curated by Lola Garrido
At one year from the success of the Vivian Maier exhibition, the Museum of the Province of Nuoro is proud to announce the opening of a new important exhibition dedicated to Garry Winogrand, the father of street photography.
In recent years, Winogrand's (1928-1984) work has often been compared to and presented together with that of Vivian Maier. He too, as did the now famous "nanny photographer", worked in the streets of New York, starting from the early 1960s, and continued, almost obsessively, an extensive work of reportage.
Winogrand was one of the most important chroniclers of American society, as well as being one of the great international photographers of the 1960s and ‘70s. His observation of the habits of his fellow citizens, seemingly cursory, almost casual and often ironic, was influenced by the social photography of Robert Frank and Walker Evans.
Winogrand saw in the anonymous inhabitants of American cities the ideal subjects through whom to express his vision of the world, narrating unconventional stories, with no script or theatrical effects, always captured in public places: parks, zoos, shopping centers, museums, airports or during political rallies and sports events.
His technique is based on the use of wide-angle lenses. The many contact prints that have come down to us show that Winogrand went in search of a space outside his subjects, often exaggerating the slant of the camera. As has been written many times, it would be wrong to disregard the backgrounds of his shots as mere secondary elements, as irrelevant visual "noise". In Winogrand's original vision, the external details within the frame of the picture contributed to strengthening the impact and meaning of the subjects portrayed.
The MAN exhibition, curated by Lola Garrido and organized together with diChroma Photography, presents for the first time in Italy the complete collection of the photographs which in 1975 went into the famous volume “Women are Beautiful”, now a cult object. These are snapshots,proposed here in a series of original prints that celebrate the figure of women with a faithful gaze in which we see a mixture of admiration and irony, veneration and sarcasm.
In many aspects this is a controversial work, comparable to that of the poets of the Beat Generation, and was on the receiving end of much criticism. Indeed, if in the eyes of some interpreters the photographs appearas a joyous reflection on women's emancipation and sensuality, others - owing to the presence of shapely figures in succinct garb or miniskirts, or the lingering of the camera on breasts and posteriors - see them as the contorted expression of male chauvinism and misogyny.
What is certain is that it is not a superficial reflection on the new concepts of beauty, but rather a description of the social consequences of American counterculture, as well as a declaration in support of women's rights and freedom at a time when puritanism appeared to be questioning the conquests of the postwar period.The renowned photographer Joel Meyerowitz, Winogrand's friend, spoke of his work as a clash and an embrace, Winogrand as a contradiction and his images as contradictory.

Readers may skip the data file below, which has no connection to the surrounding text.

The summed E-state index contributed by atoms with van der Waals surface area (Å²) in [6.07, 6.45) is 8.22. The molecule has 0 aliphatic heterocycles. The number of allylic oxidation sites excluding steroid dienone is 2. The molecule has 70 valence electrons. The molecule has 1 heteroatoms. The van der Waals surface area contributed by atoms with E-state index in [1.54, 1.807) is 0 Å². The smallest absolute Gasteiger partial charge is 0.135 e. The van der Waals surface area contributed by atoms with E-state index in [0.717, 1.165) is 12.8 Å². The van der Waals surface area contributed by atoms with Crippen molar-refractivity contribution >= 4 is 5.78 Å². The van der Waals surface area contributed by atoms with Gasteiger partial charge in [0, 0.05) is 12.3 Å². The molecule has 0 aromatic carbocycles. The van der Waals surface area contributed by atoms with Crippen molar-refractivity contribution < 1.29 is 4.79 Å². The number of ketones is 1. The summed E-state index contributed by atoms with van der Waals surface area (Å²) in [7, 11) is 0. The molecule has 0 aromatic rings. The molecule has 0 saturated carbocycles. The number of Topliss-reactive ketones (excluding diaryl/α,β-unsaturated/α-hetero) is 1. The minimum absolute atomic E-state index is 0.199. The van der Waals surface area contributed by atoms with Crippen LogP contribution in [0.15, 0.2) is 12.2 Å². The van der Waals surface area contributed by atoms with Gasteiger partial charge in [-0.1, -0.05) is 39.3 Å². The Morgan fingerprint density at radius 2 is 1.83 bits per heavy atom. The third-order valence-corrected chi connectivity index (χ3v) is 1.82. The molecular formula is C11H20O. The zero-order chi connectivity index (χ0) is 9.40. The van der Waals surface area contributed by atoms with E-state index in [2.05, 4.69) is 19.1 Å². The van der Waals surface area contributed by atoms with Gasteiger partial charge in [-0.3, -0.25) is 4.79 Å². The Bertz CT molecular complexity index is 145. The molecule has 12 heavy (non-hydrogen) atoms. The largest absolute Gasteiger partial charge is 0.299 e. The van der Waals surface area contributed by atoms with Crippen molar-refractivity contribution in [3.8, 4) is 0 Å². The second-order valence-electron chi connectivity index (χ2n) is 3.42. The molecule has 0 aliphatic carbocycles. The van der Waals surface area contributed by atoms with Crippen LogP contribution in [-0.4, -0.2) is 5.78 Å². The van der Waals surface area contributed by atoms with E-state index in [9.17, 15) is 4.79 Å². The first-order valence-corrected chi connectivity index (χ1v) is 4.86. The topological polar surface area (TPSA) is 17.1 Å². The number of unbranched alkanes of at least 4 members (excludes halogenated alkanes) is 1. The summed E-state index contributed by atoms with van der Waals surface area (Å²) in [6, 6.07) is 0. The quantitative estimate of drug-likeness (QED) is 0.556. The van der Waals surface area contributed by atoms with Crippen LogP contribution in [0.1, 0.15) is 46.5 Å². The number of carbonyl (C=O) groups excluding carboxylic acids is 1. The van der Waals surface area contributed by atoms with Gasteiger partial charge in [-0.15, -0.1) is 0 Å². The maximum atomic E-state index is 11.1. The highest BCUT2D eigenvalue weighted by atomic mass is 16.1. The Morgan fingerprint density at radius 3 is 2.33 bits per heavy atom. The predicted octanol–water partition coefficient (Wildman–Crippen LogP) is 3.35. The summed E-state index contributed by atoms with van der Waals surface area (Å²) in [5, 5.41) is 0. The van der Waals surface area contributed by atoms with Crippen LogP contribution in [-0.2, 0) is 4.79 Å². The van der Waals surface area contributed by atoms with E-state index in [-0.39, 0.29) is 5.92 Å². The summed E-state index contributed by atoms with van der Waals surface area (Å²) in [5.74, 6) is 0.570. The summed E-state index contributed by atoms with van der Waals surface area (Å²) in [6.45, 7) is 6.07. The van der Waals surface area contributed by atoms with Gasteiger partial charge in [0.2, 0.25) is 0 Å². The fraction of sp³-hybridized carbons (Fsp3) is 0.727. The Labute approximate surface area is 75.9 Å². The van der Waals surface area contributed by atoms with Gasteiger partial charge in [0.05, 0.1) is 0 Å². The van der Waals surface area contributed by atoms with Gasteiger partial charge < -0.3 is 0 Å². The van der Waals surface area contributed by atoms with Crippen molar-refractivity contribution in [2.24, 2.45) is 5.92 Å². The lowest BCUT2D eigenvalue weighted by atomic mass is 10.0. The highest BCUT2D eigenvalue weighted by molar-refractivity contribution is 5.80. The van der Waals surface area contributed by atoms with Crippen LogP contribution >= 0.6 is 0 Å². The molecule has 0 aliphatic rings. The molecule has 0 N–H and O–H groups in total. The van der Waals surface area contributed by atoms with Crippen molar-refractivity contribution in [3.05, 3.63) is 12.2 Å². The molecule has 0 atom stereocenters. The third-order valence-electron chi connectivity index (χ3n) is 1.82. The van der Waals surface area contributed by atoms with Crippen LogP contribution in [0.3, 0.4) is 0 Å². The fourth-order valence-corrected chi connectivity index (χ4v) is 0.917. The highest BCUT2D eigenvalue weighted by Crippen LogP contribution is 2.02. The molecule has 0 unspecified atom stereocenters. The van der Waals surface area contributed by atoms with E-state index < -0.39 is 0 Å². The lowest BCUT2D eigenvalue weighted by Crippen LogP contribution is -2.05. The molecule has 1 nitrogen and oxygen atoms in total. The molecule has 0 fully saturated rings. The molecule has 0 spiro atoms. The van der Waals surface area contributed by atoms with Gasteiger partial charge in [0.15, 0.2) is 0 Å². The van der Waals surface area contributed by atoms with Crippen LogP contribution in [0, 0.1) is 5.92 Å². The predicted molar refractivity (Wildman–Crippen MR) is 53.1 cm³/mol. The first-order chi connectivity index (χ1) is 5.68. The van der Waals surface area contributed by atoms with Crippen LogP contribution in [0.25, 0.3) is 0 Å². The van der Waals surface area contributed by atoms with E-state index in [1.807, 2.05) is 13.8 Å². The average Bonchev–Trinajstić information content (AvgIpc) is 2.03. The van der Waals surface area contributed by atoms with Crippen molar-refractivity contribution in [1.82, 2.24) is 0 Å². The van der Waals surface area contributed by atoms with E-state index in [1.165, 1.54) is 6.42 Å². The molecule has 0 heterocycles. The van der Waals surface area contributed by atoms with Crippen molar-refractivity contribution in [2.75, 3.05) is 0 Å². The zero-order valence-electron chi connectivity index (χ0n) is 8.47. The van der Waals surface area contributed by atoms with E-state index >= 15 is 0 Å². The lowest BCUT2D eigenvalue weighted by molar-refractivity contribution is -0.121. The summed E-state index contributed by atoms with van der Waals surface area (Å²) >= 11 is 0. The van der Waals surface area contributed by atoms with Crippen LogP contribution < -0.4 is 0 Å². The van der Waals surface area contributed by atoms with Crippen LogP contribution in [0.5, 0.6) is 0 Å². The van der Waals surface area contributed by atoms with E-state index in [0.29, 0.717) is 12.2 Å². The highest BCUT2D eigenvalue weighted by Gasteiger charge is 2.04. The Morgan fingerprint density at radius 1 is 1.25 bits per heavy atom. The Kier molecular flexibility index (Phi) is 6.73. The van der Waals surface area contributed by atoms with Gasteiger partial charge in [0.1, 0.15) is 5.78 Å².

Garry Winogrand (1928-1984) was born into a working class family in the Bronx. He began taking pictures while serving in the army. He studied painting at the City College of New York and photography at Columbia University. In 1949, he followed a course in photojournalism at the New School for Social Research of New York and from 1952 to 1969 he worked as a freelance photo reporter. His first important exhibition was at the MOMA in 1963. In 1966 he presented his photos at the exhibition Toward a social landscape at the George Eastman House in Rochester, together with Lee Friedlander, his friend and travelling companion. With Friedlander andDiane Arbus he participated in the exhibition New Documents (MOMA, 1967). He won the Guggenheim Fellowship Award three times (1964, 1969, 1979) and once the National Endowment of the Arts Award (1979). Garry Winogrand's documentary photographs appeared in magazines such as Sports Illustrated, Fortune and Life. On his death from cancer in 1984, he left an enormous archive of images, many of which never developed. A number of these were collected, exhibited and published by the MOMA in the volume Winogrand. Figments from the Real World (1988). Winogrand's works are present in the collections of the world's most important museums, such as the MOMA in New York, the Tate Modern in London and the Centre Pompidou in Paris.
Lola Garrido is an art historian specializing in photography. She curated the collection of the Banesto Foundation, which today enhances the patrimony of the Museo Reina Sofia in Madrid. As an art critic she has worked with the most important Spanish journals. Her personal collection of photographs has appeared in many exhibitions.
The MAN Museum is an institution of the Province of Nuoro supported by the Autonomous Region of Sardinia and the Banco di Sardegna Foundation.